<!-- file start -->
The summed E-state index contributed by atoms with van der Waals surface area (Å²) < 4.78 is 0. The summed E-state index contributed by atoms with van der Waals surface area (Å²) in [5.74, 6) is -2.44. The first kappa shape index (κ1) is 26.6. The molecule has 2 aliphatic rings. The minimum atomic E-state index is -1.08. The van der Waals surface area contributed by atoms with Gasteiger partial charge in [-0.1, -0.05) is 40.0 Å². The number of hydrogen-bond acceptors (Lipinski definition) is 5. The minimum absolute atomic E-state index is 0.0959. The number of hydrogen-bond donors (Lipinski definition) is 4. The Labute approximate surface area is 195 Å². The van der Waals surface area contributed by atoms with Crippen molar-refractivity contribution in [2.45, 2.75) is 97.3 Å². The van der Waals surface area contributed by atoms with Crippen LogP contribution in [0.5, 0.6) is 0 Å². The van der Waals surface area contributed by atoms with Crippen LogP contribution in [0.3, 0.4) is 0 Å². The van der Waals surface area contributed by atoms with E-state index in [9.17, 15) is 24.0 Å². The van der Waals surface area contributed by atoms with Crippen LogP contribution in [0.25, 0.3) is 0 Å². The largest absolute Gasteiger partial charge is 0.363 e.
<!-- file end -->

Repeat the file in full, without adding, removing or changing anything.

The summed E-state index contributed by atoms with van der Waals surface area (Å²) < 4.78 is 0. The summed E-state index contributed by atoms with van der Waals surface area (Å²) in [5.74, 6) is -2.44. The first kappa shape index (κ1) is 26.6. The molecule has 2 aliphatic rings. The minimum atomic E-state index is -1.08. The van der Waals surface area contributed by atoms with Gasteiger partial charge in [-0.1, -0.05) is 40.0 Å². The number of hydrogen-bond acceptors (Lipinski definition) is 5. The minimum absolute atomic E-state index is 0.0959. The number of hydrogen-bond donors (Lipinski definition) is 4. The Labute approximate surface area is 195 Å². The van der Waals surface area contributed by atoms with Crippen molar-refractivity contribution in [2.45, 2.75) is 97.3 Å². The van der Waals surface area contributed by atoms with Crippen LogP contribution in [0.5, 0.6) is 0 Å². The van der Waals surface area contributed by atoms with Crippen LogP contribution in [0.3, 0.4) is 0 Å². The van der Waals surface area contributed by atoms with E-state index in [9.17, 15) is 24.0 Å². The van der Waals surface area contributed by atoms with Crippen LogP contribution in [0.25, 0.3) is 0 Å². The largest absolute Gasteiger partial charge is 0.363 e.